Learn more about this legislation and its implications for your community at the May 11 DCI Development and Improvement Districts Forum. The DIDs forum is open to DCI members and will held from 2-4 p.m. at the Colorado Municipal League (1144 Sherman Street, Denver). Visit website for details and registration information.

Hilarie Portell helped draft and advocate for the creative district legislation. She is principal of Portell Works, a community and economic development consulting firm in Denver.

Public Employers: Are Residency Requirements OK?

13 Jan

Guest blogger Lorrie Ray of Mountain States Employers Council discusses the legalities of residency requirements and why public employers need to be careful.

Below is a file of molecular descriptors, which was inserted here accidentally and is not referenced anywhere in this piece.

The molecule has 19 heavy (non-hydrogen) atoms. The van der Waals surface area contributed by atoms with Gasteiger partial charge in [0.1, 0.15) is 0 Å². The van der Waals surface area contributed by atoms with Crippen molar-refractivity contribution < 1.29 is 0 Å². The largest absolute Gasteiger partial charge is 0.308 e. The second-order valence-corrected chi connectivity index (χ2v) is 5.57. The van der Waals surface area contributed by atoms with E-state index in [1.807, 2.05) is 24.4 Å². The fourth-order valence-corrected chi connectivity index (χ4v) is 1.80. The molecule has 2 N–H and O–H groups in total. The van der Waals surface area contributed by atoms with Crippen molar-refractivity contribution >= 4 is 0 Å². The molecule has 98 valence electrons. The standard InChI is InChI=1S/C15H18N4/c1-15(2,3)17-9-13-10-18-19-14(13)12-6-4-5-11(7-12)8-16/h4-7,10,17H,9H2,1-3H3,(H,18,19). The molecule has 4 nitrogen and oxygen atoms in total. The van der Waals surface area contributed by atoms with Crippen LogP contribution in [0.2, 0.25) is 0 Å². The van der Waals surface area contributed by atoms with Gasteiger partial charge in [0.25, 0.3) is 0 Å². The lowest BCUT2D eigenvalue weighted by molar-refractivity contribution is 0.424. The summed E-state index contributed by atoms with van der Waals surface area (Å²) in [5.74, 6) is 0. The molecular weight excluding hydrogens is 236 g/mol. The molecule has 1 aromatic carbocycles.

Public employers sometimes require employees to live within certain areas to be employed. Such was the case for the regional fire district comprised of five Hudson County communities in New Jersey. It required fire district employees to be recruited from these communities. This hiring restriction resulted in only two of the 323 employees being African-American.

The NAACP sued the fire district for disparate impact race discrimination arguing that the residency pool was too limiting and was not justified by business necessity. The NAACP said that the pool should be expanded to include southern Hudson County, and Essex and Union counties, so that Black applicants could work as North Hudson firefighters in greater numbers.